THE PARENTING PLAN AND THE YOUNG CHILD

By Irving H. Zaroff, JD LMFT and Dana Schutz, MA LMFT

In a previous article, The Parenting Plan and the Teenager, we discussed the impact of divorce on teens with thoughts on providing plans that promote the normal developmental cycle. Today we look at the needs of younger children. The younger child is experiencing the most critical stages of psychosocial development. They are learning how to thrive in their environments, make and maintain connections with others, and adapt to changing worlds.

Infants have little understanding of divorce, but are highly sensitive to stress and tension generated by adults and older siblings in the family unit. Toddlers are developing attachments to their primary caretakers. Disruptions caused by divorce may produce moodiness, withdrawal, fear or attention-seeking behaviors. These children need quality time and consistent, loving care. When there are transitions, providing familiar objects (bottles, blankets, etc.) and maintaining consistent time schedules (naps, bed-time rituals, meal times, etc.) are important.

Pre-schoolers are likely to experience separation anxiety, express feelings such as fear, sadness and anger, and may suffer sleep disturbances. These children also need consistency, reassurances of continued parental support, and space to express their feelings. Information about the divorce should be limited to what they need.

Children aged 6 – 9 are “fitting in” with peer social groups (including extra-curricular activities), but the family is still the primary source of security and belonging. Some of the “divorce” fantasies include magical thinking that parents will reunite. They do not fully grasp the idea of permanence of the divorce. Feelings of loss, anger, guilt, rejection and sadness are common. Loving support is basic, but consistent boundaries are very important. Discouraging fantasies of reconciliation, care not to provide material objects (toys, games, etc.) as a way to mollify the child’s feelings, and creating easy access to the other parent (telephone numbers, etc.) will help the child through this period.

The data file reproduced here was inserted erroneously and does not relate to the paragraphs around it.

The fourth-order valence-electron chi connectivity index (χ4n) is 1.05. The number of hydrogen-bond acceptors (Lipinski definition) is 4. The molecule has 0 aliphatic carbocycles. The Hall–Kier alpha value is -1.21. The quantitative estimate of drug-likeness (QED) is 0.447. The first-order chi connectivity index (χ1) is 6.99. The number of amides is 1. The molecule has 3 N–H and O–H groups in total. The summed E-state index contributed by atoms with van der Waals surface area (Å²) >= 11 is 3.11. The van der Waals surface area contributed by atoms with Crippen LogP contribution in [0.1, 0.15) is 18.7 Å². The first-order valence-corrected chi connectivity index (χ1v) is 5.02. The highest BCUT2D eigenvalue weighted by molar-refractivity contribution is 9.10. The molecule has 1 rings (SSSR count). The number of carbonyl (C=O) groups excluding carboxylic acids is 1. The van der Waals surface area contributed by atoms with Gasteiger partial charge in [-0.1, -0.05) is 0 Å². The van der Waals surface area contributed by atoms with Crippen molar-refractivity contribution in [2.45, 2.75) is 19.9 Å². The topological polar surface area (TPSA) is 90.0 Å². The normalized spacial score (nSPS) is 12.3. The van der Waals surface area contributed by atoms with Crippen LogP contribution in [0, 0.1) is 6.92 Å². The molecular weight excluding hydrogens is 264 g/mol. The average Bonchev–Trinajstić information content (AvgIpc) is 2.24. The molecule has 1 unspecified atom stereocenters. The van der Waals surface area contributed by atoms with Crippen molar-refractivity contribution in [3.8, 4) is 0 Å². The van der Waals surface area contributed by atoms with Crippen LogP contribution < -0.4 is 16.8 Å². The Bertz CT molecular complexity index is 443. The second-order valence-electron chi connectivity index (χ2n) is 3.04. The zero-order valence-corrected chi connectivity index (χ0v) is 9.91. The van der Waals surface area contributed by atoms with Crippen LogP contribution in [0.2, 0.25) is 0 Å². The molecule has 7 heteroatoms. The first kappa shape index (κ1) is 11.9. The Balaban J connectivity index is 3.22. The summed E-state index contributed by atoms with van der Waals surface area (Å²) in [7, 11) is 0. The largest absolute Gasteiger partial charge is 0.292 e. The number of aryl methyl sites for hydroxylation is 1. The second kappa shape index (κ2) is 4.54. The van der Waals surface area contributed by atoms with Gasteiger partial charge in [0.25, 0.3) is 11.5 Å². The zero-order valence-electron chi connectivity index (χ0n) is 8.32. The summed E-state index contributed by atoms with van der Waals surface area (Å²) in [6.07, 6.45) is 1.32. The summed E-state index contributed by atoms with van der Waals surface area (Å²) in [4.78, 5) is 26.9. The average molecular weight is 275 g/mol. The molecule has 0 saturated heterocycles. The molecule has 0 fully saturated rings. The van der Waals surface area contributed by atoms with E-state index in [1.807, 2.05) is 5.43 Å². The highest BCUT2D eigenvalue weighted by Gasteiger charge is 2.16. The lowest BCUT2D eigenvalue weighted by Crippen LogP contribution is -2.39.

From 10 to 12 years can produce angry reactions. Blaming and criticizing parents are common. They may worry about day-to-day needs (i.e., will there be enough money, household responsibilities, child care needs, etc.). There is a risk these children may feel the need to take care of one parent – at the expense of their own needs. They are also at higher risk for deeper emotional reaction to divorce such as depression, violent acting out episodes, and suicidal ideation. Providing opportunity for input into custody arrangements, cooperative and flexible attitudes of parents and positive reassurance are helpful.

Although each child is unique, these basic guidelines can help in recognizing the developmental needs and importance in creating a supportive parenting plan.



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